Guest post from Andy Hills (Twitter @Hillsy101)
In two surprising moves, Tesco, the new supermarket on the block, has already contributed to residents and the community of Knaphill.
A £500 donation has been organised for the Cabin youth club and the resurfacing of Fosters Lane has been paid for by the supermarket.
This is in stark contrast to both existing supermarkets in the village and to the developers now finishing off the building at 15 High Street. Co-op has been fairly innocuous in it’s business neither positively nor negatively affecting village life, whereas Sainsbury has a fairly long history with bullying the village and getting exactly what it wants.
Could this mean that Tesco, far from being the final nail in the High Street that I expected, is in fact, a positive contributor? Please don’t get me wrong – I would have desperately preferred an independent retailer in the High Street, as I’m sure many existing retailers and residents would have, but in a mere few days Tesco has shown it is willing to support community interests whereas the others have spent years ignoring them.
Perhaps the other supermarkets could learn that supporting the community even in small ways, can help build relations. Some may refer to the new Knaphill village signs – ostensibly paid for by Sainsbury’s – but it took years and years to achieve those after long discussions and dealings. They are nice (thank you Mal, Melanie) but I can’t help feeling Sainsbury’s
Brookwood Knaphill resisted when such a small expenditure would have gone a long way to build goodwill early on.
Of course, this early investment in the community from Tesco may well be it, time will tell, but I’m glad for the time being that Tesco is not being the monster it easily could have been and I genuinely appreciate the gesture from them. I am also exceptionally cautious regarding the deliveries to the store, with chaos already having been caused in the village before the store has even opened. Must write the thank you letter to WBC and Surrey Highways for the genius decisions made in this development…
Tesco opens 11th February.
Setting aside the obvious inappropriateness of the building they are moving into, I have no problem with Tesco moving into the village. To be totally correct though, that should perhaps be moving BACK to the village. What a lot of people seem to forget is that Tesco’s were actually a feature of village life for many years – “happily” living alongside the Co-op (not literally, but in the Anchor Precinct, where the library is now located) and, if you go further back, Fine Fare!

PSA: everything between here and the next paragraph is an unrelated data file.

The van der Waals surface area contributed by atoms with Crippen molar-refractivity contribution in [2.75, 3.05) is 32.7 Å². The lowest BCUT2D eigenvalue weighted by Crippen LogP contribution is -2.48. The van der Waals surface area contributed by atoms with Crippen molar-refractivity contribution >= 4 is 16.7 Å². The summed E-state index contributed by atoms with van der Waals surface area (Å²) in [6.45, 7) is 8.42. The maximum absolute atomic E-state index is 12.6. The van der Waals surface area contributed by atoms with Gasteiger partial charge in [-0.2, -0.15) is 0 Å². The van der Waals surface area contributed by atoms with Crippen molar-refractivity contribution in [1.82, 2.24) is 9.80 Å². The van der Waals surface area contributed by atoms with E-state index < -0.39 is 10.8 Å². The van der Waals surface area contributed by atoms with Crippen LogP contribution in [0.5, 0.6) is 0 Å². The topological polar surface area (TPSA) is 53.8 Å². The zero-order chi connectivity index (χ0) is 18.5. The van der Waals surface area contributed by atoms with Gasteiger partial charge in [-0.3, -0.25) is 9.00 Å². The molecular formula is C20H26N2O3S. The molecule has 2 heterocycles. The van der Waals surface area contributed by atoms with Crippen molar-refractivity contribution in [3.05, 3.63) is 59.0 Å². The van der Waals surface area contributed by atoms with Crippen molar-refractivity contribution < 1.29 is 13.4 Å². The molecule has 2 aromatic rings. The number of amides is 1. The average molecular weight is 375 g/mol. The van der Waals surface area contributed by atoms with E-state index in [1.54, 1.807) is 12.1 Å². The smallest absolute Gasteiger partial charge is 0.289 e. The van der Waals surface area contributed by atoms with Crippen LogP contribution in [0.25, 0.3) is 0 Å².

The “death knell” for Knaphill arose when the supermarket industry changed its business model and created a desire for much larger “out of centre” stores – ably assisted by Councils who were more than happy to permit such development. It may be slightly unfair to single out Sainsburys for seizing that opportunity in Knaphill. Tesco may well have thought it was good idea also, if given the opportunity and planners had been as accommodating….
The “need” for smaller supermarkets is now apparent with all main players keen to introduce their “Express”, “Local”, etc. brandings to village centres. I will stand to be corrected but my gut instinct is that this size of store may well be a “plus” for the village centre – even if operated by a national chain. If nothing else, such a store will help me avoid visiting the recently extended (thanks again, Planners!), soul-less and unsightly behemoth that destroyed our High Street in the first place.
Now come my caveats…..
The actual location of the store is, frankly, ridiculous and there are undoubtedly difficult times ahead addressing safety concerns for pedestrians on the pavement crossovers and adjoining Pelican crossing. It will be interesting to see how the management deal with these issues, as well as how they will control the obvious potential for increased anti-social behaviour the opening hours may attract and the impact of deliveries on local residents.
To be fair to Tesco, the potential for these problems is not something they have personally created. The buck firmly stops with Woking Borough Council who have, as we have become accustomed, failed to consider the “true” impacts of a development during the planning process.
Time will tell. But for the time being, I would wish to say to Tesco: “Welcome back to Knaphill……..”.
Let’s hope they will respect their neighbours and the wider village with a little more consideration than other big businesses moving into Knaphill (or it’s neighbouring village!!!!!) have shown.
Or, indeed, the village has been shown by its beloved Planners…….
As a resident directly impacted by the building itself I have complained a lot, and indeed spoke against the original application at the planning committee.
I never really had a problem with the concept of the store, merely that the building is far too large, delivery access is downright dangerous, and the idea of 5 parking spaces no visible from the road a recipe for chaos.
I will use the store myself, and be glad to have an alternative to the Co-op which has been in my 7 years in the village distinctly mediocre.
To be honest I dont even mind the design, although it will doubtless date a lot more quickly that the building it replaced.
On the whole, I see it as being very positive. The co-op has been in decline since Tesco announced their intentions to move to the village. Poorly stocked, and forever a queue, I for one am really pleased Tesco have invested in Knaphill.
Parking is simply not adequate, but the council are to be held responsible for this (a smaller Chobham Tesco has more parking spaces, yet I have been unable to park on more than one occasion). However, I will be walking to this supermarket, so therefore this doesn’t concern me too much.
With the property which formerly housed Viceroy due to exchange contracts soon – I firmly believe the High Street is heading in a better direction.